Thursday, January 21, 2010

UX in the library

User Experience (UX - which, if you ask me, is a pretty user-unfriendly term, seeing as how I had no idea what it meant when I first came across it) is cropping up a lot lately. Library Journal has launched a new column called The User Experience (which kicks off with an excellent article by Aaron Schmidt), David Lee King talks about it a lot, as does Brian Herzog (although he often uses the word "service" - which is of course an essential part of the UX in libraries). David Lee King will be presenting at the UGame ULearn symposium in the Netherlands this April, which just sounds so incredibly cool.

Anyone who has walked into a library or department store and been unable to figure out where the bathroom is or even who to ask understands how important UX is. Websites that not only fail to deliver the basic piece of information you require but also don't give you a quick and easy way of requesting that information by phone or email are delivering a terrible UX. Frustration shouldn't be a given part of the user experience.

It's easy to get so accustomed to our daily surroundings that they become virtually invisible to us. I know that I don't notice all the cobwebs in the corners of my ceiling until the hour before guests are expected for dinner. To get an inkling of how others experience your library (or business or home), try walking through the front door as if entering for the first time - or better yet, ask a person who has never visited your library to go with you.

I used to do this on an occasional basis at a library where I used to work, and it was always illuminating. Some things were wonderful and made me sigh with pleasure (a clerk who smiled at every patron who came up to the check-out desk; bright light streaming through the skylights, new books displayed tantalizingly face-out right next to the check-out desk; and much more), but others were more problematic. After mentally discarding the issues I couldn't improve on my own (tiny, cramped parking lot; the confusing physical layout of the library; unfriendly or inflexible library policies), I was left with problems I could actually solve or at least alleviate.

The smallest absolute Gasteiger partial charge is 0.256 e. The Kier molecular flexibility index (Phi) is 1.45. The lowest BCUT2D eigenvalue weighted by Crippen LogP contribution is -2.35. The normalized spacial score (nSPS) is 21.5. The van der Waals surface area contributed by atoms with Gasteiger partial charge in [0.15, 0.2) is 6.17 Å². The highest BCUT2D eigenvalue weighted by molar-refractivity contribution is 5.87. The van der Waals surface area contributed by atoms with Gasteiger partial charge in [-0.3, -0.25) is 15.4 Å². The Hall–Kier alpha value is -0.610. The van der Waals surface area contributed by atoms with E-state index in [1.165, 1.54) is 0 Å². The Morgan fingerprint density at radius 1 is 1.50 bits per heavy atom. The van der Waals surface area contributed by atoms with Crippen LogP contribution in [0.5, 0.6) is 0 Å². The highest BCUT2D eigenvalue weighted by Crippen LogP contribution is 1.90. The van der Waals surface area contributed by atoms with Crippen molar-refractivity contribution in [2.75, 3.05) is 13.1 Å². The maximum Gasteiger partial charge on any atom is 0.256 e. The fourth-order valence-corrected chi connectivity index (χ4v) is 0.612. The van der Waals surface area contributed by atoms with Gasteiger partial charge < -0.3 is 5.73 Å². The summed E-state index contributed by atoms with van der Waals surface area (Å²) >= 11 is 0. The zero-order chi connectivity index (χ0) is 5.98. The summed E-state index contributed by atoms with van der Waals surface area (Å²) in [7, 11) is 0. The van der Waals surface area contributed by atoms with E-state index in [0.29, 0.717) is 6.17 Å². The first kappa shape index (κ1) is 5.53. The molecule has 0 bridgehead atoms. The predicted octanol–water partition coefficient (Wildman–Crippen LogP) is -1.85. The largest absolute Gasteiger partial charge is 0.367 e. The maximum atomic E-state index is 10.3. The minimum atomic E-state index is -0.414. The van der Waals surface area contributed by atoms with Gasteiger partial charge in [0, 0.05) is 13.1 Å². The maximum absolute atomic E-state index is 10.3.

Some were easy (like Aaron Schmidt's stapler story), involving simple changes in signage to find the bathroom more easily or a bit of furniture re-arranging so patrons had a clear path to the information desk or perhaps working with staff to come up with better to greet and help patrons. Some were more arduous, such as shifting parts of the collection to create a better flow. All of them made improvements, mostly small, to our patrons' and/or staff's user experience as they navigate through our physical branch.

Frustratingly, I (and indeed most librarians) have much less control over the digital experiences our patrons have. Our library website's design is well out of my hands - and although it has improved quite a bit recently (reviews! jacket covers!), it still can be frustrating, plus it lacks interactivity. I'm hoping we will soon have a more consistent and well thought out presence on Facebook, Twitter, YouTube, and other sites, especially since there are many patrons who experience us mostly through our website. We also want to not only attract but keep new patrons through our fabulous digital UX.

Every single branch can be improved by its staff being mindful of UX and being willing to make necessary changes. Every library system can be improved by making UX a part of every decision that is made.

1 comment:

  1. Did you read my admissions essays to schools before you write this post? ;)

    I love that UX is becoming a much more mainstream term. I keep pushing Steve Krug's "Don't Make Me Think" onto all of my fellow co-workers at Expo. So far Larry is the only one actually read it... but hey! I've got one convert.

    I agree - looking at the way systems work with fresh eyes can reveal the importance of those small details. Thanks for reminding us of the changes within our power as branch librarians.